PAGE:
After finishing their album Arches Over The Sun in June, Melbourne 5 piece Khancoban took to the stage at the Toff In Town to officially launch their full length release. Having been compared in recent times to acts like Wilco and Arcade Fire, it was tough not to go along tonight expecting incredible things.
Did they deliver? Whilst clearly not in the league of the comparisons above, what Khancoban do possess in spades is the ability to deliver the Genre-du-jour – “Alt-Indie-Folk” better than a heap of their contemporaries. The melodies soar, the instrumentation varies throughout the set and a teddy bear plays the piano. All the while the laid back rhythm section of Jemima Hooke (drums) and Lucas Barbuto (Bass) underpins the set beautifully.
Current single Until It Takes You Over surprises, featuring early on in the set. It’s predictably well received, as is last year’s single This Block later in the set.
The highlight though tonight is closerÂ Limbs May Fall, a beautiful country-waltz which glides its way around the CBD venue and keeps the 200 strong crowd transfixed.
If there’s a knock on the set tonight, it’s that some songs do seem one paced, lacking a build up or high point. Although it’s quite likely that this is by design – a feature rather than a bug, if you will. The set is low key, but most definitely connects with the enthusiastic crowd, and with The Guardian already promoting their current single in the UK, Khancoban may not have to wait too long until the comparisons with big name acts don’t raise the eyebrows they may at this stage.
A really enjoyable show from a group on the rise, hopefully the album launches itself into decent radio rotation, as a sound like this deserves to be heard by a larger crowd. Can definitely see a few mid-afternoon summer festival sets in the future for the Melburnians.
Arches Over The Sun is available on CD/LP/MP3 from Departed Sounds/Other Tongues now
The Toff In Town
Listing influences like The Killers, U2, Gossip and the Kings of Leon, it’s fair to say that Van Myer were going to struggle to forge an underground-angst-ridden-indie-guitar career.
Which is probably the reason they haven’t gone down the underground-angst-ridden-indie-guitar path, and have headed for guitar and synth driven rock instead.
And why not? The sound is immense, frontman Jack Byrnes has a voice that suggests he’s listened to a fair bit of Caleb Followill’s work with the Kings of Leon, and guitarist Eamonn Holloway clearly liked some of The Edge’s work with delay pedals. What eventuates though is a sound of their own that fills this midweek venue from floor to ceiling.
So many up and coming bands seemingly compete with each other on their MySpace profiles, each listing and searching for the most obscure and unheard of musical influences as some means of showing their individuality. It was refreshing to see a band who were only too happy to wear their musical heroes’ work as a badge of honour.
Launching their new EP, Van Myer hit the stage shortly after 10pm, and delivered an energy charged set that suggested their music will work both live and in the studio. It’s great to see a front man in the ‘old fashioned’ sense – a true band leader who is there to command the audience’s attention, and not meekly ask for it.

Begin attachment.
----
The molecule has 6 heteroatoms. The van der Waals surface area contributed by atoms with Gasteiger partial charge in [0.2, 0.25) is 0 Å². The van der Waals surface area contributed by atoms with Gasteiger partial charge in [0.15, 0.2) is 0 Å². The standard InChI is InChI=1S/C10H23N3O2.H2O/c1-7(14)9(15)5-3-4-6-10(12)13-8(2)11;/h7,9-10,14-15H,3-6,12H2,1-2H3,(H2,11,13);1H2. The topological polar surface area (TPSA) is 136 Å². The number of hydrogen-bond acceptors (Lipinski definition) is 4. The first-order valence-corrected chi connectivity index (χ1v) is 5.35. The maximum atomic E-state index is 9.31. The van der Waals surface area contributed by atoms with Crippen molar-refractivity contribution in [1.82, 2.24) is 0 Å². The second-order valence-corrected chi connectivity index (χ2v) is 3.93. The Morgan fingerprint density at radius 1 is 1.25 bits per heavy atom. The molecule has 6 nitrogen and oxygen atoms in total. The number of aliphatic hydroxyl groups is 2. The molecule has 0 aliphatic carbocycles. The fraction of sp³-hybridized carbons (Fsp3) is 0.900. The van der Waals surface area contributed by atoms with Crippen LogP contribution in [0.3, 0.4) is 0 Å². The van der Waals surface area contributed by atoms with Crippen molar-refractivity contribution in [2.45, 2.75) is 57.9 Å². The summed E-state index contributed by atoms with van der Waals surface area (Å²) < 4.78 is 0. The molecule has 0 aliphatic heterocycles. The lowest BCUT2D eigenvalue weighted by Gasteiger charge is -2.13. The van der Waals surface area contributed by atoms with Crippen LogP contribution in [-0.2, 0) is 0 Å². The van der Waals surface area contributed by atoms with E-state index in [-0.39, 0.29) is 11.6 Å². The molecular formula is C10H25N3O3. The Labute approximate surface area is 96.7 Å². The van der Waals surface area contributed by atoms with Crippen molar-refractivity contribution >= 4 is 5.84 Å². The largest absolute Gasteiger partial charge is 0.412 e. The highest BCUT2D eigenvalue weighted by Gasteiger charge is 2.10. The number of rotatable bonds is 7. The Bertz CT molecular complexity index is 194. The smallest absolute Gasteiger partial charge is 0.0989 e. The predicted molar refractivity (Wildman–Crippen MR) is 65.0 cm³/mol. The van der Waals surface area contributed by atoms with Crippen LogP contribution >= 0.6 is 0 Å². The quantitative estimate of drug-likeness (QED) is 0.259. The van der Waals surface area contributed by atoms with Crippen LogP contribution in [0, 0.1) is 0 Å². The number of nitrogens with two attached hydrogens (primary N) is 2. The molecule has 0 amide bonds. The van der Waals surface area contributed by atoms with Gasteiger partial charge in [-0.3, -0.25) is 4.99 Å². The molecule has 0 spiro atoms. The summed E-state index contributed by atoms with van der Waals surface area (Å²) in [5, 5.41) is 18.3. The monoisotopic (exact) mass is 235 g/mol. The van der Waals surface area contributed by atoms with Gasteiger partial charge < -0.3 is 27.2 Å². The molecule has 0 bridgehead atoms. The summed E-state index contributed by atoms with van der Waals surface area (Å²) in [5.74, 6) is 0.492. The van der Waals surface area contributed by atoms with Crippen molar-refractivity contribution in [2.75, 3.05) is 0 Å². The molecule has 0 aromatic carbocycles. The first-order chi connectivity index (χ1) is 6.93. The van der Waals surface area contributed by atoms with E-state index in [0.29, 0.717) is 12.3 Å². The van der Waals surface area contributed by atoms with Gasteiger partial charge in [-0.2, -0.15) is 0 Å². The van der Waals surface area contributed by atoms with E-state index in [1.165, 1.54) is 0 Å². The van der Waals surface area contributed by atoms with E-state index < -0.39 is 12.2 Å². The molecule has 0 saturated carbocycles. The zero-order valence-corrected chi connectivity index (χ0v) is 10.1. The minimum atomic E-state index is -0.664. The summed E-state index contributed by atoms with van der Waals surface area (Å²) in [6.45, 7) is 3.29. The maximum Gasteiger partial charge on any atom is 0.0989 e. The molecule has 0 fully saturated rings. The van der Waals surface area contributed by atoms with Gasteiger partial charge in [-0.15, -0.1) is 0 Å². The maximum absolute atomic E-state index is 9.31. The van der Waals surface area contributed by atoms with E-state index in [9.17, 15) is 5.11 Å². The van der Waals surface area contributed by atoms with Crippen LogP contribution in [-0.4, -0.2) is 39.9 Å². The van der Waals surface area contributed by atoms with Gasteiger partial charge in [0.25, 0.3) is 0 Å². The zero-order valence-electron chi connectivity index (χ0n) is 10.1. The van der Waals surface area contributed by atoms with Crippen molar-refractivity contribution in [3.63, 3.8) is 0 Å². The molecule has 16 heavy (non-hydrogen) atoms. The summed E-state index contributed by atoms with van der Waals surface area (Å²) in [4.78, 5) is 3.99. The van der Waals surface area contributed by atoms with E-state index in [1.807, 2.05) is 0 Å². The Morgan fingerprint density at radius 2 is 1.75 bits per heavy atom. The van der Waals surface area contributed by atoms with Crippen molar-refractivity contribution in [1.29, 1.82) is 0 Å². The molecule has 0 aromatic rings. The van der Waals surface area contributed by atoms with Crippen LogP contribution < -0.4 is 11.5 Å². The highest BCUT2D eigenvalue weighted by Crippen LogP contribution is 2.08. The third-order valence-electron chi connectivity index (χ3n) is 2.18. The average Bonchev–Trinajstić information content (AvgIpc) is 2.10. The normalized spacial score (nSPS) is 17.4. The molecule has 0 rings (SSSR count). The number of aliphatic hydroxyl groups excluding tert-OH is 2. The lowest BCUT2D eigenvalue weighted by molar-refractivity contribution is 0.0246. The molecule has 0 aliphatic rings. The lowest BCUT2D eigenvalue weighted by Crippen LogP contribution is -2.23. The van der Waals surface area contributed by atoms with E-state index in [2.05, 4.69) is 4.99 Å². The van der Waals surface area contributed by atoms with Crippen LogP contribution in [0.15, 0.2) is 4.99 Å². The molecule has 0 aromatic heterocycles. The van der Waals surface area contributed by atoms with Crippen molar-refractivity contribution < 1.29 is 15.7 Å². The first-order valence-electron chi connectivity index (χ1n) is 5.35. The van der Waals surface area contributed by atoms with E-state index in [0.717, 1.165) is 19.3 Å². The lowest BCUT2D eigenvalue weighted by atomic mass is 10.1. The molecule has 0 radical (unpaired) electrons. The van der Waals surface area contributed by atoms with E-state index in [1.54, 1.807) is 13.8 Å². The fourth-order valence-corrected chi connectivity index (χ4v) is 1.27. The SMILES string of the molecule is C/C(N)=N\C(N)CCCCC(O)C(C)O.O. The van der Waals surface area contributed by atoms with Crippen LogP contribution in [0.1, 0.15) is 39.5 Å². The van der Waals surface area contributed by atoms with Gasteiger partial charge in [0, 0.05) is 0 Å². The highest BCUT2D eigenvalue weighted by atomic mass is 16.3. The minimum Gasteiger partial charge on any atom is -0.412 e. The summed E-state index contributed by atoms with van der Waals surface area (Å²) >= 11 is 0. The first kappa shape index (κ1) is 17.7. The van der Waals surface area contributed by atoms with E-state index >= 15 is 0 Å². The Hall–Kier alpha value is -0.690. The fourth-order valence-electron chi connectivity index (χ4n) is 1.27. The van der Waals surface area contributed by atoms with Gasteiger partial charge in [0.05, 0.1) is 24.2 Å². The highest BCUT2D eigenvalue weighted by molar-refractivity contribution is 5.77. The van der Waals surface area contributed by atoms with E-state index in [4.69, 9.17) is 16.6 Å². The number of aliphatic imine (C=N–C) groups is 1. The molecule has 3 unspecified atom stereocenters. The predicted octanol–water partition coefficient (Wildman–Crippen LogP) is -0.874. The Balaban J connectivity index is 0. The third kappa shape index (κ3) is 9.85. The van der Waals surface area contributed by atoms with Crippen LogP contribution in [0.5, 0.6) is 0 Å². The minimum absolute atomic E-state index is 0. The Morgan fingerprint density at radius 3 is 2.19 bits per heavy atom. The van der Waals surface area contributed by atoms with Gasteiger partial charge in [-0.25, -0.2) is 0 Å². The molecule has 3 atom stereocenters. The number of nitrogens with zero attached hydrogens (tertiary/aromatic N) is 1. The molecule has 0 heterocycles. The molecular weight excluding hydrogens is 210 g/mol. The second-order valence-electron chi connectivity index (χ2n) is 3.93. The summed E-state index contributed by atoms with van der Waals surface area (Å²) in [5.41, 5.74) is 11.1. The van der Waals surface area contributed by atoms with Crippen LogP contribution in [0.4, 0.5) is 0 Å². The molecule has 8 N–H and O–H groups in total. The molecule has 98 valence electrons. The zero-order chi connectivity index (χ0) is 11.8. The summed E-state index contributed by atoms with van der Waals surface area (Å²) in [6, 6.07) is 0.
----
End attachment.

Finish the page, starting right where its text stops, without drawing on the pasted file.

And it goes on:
It’s early days, but there’s a lot to like about this 4 piece from Melbourne, and hey, they’ve been played on Bulgarian radio you know…
No standard 4/4 time signatures at The Toff in Town tonight…
Indie lads This Town Needs Guns hit the stage around 10:30 for their Soundwave sideshow – sorry, ‘Sidewave’ – in front of a quiet but appreciative midweek Melbourne crowd.
They’re not the biggest indie export Oxford has produced, but at least they’ve not ditched their guitars for small whitenoise-producing boxes with one-small-knob on them. Yet. However when you’re from Oxford and you bring out a glockenspiel – I’m sorry lads, but comparisons will be drawn.
That’s not to say that these guys are your standard indie guitar slingers. In fact, they’re anything but.
Avant-garde rhythms meet with melodic guitar lines and a soaring vocal from frontman Stu Smith. With the bulk of the set showcasing their current album Animals, TTNG showed how well the complex sounds laid down in the studio transfer to the stage.
Arrows hit the stage around 9:00 on Wednesday night. Opening up for English lads This Town Needs Guns, the four guys from Brisbane entertained a growing crowd at The Toff.
Clean arpeggiated guitars were the order of the set, with some interesting rhythms thrown in as well. The vocals sounded like something from mid-nineties west coast America, but at the same time unmistakably Australian.
The four piece created sounds with a contrast between openness and full sound. It didn’t always work for me – stage presence isn’t yet in the league of the headliners – but it’s four guys who clearly enjoy doing what they do. A good recipe for a support act and Arrows did their job well tonight.
Brisbane 4 piece made the trip down the east coast, and opened up proceedings at The Toff. They clearly had a big following – front of stage was jam packed – which showed that a healthy number of punters had scoffed down their dinner and headed into Swanston Street at the very school-night-friendly time of 8pm to catch the indie 4 piece.
With a couple of early sound problems, the band soon hit their stride and delivered half an hour of tunes that got the night started on a stage that would later feature Arrows and headliners This Town Needs Guns.
The playing is loose, and the vocals at times seem almost incidental to the mix, but when things came together there’s enough to suggest that there’s a bit to work with here. A commanding frontman and a musical mix that often seems at odds with the vocals meant that – while they didn’t really do it for me – the die hards at the front of the stage soaked it up.